We love highlighting the ways our customers make life easier for their clients and we’re excited to add MutualMind to the partner program!

Smoke vs. Smoke: DiscoverText helps public health researchers

These days manually sorting data isn’t an option. The ability to easily and accurately classify and search Twitter data can save valuable time, whether for academic research or brand marketing analysis. That’s why we’re excited to add Texifter as a Plugged In partner. Texifter’s SaaS and cloud-based text analytics tools help companies and researchers sort and analyze large amounts of unstructured content, from customer surveys to social media data.

Research groups such as the Health Media Collaboratory in Chicago used DiscoverText to help them identify and analyze the role of social media data in public health — specifically social media reactions to anti-smoking campaigns. Not shockingly, the word “smoke” appears in millions of Tweets in many different contexts (smoky fire, smoke pot, smoke screen, etc.). In this case, the research team was specifically looking for Tweets related to cigarette smoking and tobacco usage. Using the DiscoverText tool, the team could surface only the Tweets relevant to their research. The collaborative, cloud-based nature of DiscoverText facilitated joint research and the easy incorporation of large amounts of different types of data.

We believe that social data has limitless application — and we’re always keen to share the products that prove the point.

Texifter Plugged In to Gnip from Stuart Shulman on Vimeo.

Leveraging the Search API

Brands these days are savvy about comprehensively tracking keywords, competitors, hashtags, and so on. But there will always be unanticipated events or news stories that pop up. The keywords associated with these events are rarely ever tracked in advance. So what’s a brand to do?

Our newest Plugged In partner, Simply Measured (@simplymeasured), was one of our first customers to leverage instant access to historical Twitter data using Gnip’s Search API. When those surprise events affect their customers, Simply Measured can quickly (within hours) retrieve customers’ Twitter data from the last 30 days. The Search API lets them create complex rules so the data they deliver to customers is zeroed in on the right Tweets. The ability to quickly access this data lets customers develop PR strategies and responses in a timely fashion.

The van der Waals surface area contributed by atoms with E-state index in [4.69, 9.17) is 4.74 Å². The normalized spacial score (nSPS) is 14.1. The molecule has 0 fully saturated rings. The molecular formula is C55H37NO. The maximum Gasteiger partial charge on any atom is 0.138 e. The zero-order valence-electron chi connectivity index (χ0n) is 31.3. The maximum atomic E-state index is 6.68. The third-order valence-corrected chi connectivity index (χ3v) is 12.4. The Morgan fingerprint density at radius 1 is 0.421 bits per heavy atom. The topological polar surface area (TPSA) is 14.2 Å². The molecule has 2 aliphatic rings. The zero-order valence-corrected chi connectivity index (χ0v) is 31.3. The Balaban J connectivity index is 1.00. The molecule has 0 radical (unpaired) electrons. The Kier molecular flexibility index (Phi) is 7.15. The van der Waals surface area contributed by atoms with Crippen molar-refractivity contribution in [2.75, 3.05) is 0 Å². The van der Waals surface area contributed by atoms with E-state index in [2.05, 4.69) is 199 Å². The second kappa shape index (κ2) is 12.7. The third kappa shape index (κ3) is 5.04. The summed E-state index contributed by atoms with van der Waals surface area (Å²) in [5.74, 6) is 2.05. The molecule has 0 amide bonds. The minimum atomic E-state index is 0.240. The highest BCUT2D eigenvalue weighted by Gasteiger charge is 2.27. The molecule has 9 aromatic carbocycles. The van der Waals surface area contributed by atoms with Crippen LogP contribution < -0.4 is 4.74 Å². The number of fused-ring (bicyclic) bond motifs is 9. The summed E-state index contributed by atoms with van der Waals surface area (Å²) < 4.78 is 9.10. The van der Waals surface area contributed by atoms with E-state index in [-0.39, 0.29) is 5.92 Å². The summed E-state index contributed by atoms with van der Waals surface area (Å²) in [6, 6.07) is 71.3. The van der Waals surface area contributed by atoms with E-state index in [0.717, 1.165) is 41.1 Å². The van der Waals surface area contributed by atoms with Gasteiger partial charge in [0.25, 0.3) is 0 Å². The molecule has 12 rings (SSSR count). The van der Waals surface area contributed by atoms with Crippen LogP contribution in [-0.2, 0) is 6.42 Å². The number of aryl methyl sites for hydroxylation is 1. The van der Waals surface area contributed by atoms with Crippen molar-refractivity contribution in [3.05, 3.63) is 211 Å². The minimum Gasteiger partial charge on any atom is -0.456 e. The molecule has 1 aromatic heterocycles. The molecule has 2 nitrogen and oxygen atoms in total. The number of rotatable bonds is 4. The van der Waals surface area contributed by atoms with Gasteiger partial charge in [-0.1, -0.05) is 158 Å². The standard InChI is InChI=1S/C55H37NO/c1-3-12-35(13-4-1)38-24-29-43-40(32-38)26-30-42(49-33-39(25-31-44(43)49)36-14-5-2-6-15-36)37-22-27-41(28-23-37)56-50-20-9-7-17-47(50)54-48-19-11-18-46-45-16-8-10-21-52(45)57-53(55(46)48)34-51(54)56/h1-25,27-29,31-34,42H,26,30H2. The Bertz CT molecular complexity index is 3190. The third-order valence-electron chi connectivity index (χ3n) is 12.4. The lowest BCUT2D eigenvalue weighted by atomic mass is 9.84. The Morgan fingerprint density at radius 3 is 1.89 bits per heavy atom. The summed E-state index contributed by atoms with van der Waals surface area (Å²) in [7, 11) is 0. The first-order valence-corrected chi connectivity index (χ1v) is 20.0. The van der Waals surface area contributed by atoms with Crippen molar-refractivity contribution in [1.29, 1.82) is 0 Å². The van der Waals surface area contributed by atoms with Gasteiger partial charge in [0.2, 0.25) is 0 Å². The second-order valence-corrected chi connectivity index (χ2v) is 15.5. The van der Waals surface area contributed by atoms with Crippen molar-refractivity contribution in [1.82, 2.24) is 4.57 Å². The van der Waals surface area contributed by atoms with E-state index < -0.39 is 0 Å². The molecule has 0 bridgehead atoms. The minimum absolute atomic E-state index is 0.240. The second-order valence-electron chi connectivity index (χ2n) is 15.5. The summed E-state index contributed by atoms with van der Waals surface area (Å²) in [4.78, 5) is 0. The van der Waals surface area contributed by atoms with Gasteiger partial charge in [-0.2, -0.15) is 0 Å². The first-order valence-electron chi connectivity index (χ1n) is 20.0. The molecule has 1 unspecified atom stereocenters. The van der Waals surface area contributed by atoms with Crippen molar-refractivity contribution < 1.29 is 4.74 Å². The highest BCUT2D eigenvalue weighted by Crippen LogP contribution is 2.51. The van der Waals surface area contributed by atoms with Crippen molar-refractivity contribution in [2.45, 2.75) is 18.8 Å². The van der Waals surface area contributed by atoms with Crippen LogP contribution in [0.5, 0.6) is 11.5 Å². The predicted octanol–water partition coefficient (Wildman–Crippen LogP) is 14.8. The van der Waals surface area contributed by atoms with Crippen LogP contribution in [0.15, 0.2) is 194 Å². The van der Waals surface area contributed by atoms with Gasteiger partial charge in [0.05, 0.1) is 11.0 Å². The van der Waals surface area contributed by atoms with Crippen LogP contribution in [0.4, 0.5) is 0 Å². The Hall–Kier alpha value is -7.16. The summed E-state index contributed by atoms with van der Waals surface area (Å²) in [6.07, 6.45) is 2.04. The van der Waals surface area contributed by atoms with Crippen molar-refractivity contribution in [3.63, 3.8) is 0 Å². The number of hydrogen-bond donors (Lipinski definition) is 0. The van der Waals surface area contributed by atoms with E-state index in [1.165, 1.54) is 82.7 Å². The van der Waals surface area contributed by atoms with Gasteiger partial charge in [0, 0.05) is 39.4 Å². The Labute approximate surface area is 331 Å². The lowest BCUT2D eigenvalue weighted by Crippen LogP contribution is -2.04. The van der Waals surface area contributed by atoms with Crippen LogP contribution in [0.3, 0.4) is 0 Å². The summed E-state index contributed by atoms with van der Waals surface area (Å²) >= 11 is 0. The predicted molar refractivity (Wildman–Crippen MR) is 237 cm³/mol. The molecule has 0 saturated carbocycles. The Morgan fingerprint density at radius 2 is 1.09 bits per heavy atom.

Learn more about how Simply Measured has incorporated the historical search tool, and how it helped one of their customers.


Hacking to Improve Disaster Response with Qlik, Medair and Gnip

At Gnip, we’re always excited to hear about groups and individuals who are using social data in unique ways to improve our world. We were recently fortunate enough to support this use of social data for humanitarian good first-hand. Along with Plugged In to Gnip partner, Qlik, and international relief organization, Medair, we hosted a hackathon focused on global disaster response.

The hackathon took place during Qlik’s annual partner conference in Orlando and studied social content from last year’s Typhoon Haiyan. Historical Twitter data from Gnip was paired with financial information from Medair to give participants the opportunity to create new analytic tools on Qlik’s QlikView.Next BI platform. The Twitter data set specifically included Tweets from users in the Philippines for the two week period around Typhoon Haiyan in November of 2013. The unique combination of data and platform allowed the hackathon developers to dissect and visualize a massive social data set with the goal of uncovering new insights that could be applied in future natural disasters.

For example, one team used Gnip’s Profile Geo Enrichment to map Tweets from highly-specific areas according to keywords such as “water”, “food” or “shelter”. Identifying trends in which geographic areas have greater needs for certain types of aid could provide a model for improving disaster response times and efficiencies. Another team analyzed spikes in the use of certain hashtags as a way to uncover actionable data being shared about the residual impacts of the typhoon. The developers’ efforts were all brought to life through the QlikView.Next visualization platform, making the resulting insight discovery process very intuitive and easy to comprehend. The results were pretty amazing, and here’s a look at the winning app!